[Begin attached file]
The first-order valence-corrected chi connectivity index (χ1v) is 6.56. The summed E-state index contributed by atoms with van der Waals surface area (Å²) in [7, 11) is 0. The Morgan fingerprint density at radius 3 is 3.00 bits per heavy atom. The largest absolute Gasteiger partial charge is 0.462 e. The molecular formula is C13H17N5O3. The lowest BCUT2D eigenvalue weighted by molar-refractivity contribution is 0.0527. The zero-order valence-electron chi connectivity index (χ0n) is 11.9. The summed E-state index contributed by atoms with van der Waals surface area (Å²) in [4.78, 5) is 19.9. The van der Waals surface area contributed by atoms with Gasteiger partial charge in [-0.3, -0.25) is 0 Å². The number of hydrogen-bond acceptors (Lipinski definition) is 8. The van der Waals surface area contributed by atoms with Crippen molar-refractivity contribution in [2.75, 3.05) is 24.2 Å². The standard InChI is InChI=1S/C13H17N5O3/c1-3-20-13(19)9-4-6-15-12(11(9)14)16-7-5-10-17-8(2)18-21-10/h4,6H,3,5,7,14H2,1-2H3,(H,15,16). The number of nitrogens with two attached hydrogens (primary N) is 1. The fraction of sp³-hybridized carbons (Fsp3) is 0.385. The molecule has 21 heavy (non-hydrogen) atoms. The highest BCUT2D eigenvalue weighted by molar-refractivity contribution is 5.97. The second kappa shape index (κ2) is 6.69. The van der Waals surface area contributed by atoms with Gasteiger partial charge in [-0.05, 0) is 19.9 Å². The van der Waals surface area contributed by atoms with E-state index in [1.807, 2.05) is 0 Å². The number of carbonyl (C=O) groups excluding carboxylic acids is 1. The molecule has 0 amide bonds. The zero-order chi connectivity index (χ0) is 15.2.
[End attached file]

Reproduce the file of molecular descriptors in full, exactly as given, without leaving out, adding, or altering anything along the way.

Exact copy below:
The first-order valence-corrected chi connectivity index (χ1v) is 6.56. The summed E-state index contributed by atoms with van der Waals surface area (Å²) in [7, 11) is 0. The Morgan fingerprint density at radius 3 is 3.00 bits per heavy atom. The largest absolute Gasteiger partial charge is 0.462 e. The molecular formula is C13H17N5O3. The lowest BCUT2D eigenvalue weighted by molar-refractivity contribution is 0.0527. The zero-order valence-electron chi connectivity index (χ0n) is 11.9. The summed E-state index contributed by atoms with van der Waals surface area (Å²) in [4.78, 5) is 19.9. The van der Waals surface area contributed by atoms with Gasteiger partial charge in [-0.3, -0.25) is 0 Å². The number of hydrogen-bond acceptors (Lipinski definition) is 8. The van der Waals surface area contributed by atoms with Crippen molar-refractivity contribution in [2.75, 3.05) is 24.2 Å². The standard InChI is InChI=1S/C13H17N5O3/c1-3-20-13(19)9-4-6-15-12(11(9)14)16-7-5-10-17-8(2)18-21-10/h4,6H,3,5,7,14H2,1-2H3,(H,15,16). The number of nitrogens with two attached hydrogens (primary N) is 1. The fraction of sp³-hybridized carbons (Fsp3) is 0.385. The molecule has 21 heavy (non-hydrogen) atoms. The highest BCUT2D eigenvalue weighted by molar-refractivity contribution is 5.97. The second kappa shape index (κ2) is 6.69. The van der Waals surface area contributed by atoms with Gasteiger partial charge in [-0.05, 0) is 19.9 Å². The van der Waals surface area contributed by atoms with E-state index in [1.807, 2.05) is 0 Å². The number of carbonyl (C=O) groups excluding carboxylic acids is 1. The molecule has 0 amide bonds. The zero-order chi connectivity index (χ0) is 15.2.